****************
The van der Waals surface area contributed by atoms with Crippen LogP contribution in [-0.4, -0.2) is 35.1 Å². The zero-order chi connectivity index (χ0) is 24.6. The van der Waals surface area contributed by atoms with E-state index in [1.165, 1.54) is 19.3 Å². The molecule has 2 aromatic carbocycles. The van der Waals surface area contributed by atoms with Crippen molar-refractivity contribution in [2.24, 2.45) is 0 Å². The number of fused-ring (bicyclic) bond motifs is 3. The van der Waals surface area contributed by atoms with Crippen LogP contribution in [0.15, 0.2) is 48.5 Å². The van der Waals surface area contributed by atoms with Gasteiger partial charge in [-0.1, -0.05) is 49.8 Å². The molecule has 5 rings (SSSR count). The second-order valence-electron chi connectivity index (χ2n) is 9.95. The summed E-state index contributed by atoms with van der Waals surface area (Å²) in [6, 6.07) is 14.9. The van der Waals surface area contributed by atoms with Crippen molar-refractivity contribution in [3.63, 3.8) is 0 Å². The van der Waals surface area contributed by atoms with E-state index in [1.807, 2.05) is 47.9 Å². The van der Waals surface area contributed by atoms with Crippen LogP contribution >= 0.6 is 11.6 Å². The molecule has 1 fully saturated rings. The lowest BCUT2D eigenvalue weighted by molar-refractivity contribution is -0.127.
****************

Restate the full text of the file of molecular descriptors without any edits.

The van der Waals surface area contributed by atoms with Crippen LogP contribution in [-0.4, -0.2) is 35.1 Å². The zero-order chi connectivity index (χ0) is 24.6. The van der Waals surface area contributed by atoms with E-state index in [1.165, 1.54) is 19.3 Å². The molecule has 2 aromatic carbocycles. The van der Waals surface area contributed by atoms with Crippen molar-refractivity contribution in [2.24, 2.45) is 0 Å². The number of fused-ring (bicyclic) bond motifs is 3. The van der Waals surface area contributed by atoms with Crippen LogP contribution in [0.15, 0.2) is 48.5 Å². The van der Waals surface area contributed by atoms with Gasteiger partial charge in [-0.1, -0.05) is 49.8 Å². The molecule has 5 rings (SSSR count). The second-order valence-electron chi connectivity index (χ2n) is 9.95. The summed E-state index contributed by atoms with van der Waals surface area (Å²) in [6, 6.07) is 14.9. The van der Waals surface area contributed by atoms with Crippen molar-refractivity contribution in [3.63, 3.8) is 0 Å². The van der Waals surface area contributed by atoms with E-state index in [1.807, 2.05) is 47.9 Å². The van der Waals surface area contributed by atoms with Crippen LogP contribution >= 0.6 is 11.6 Å². The molecule has 1 fully saturated rings. The lowest BCUT2D eigenvalue weighted by molar-refractivity contribution is -0.127.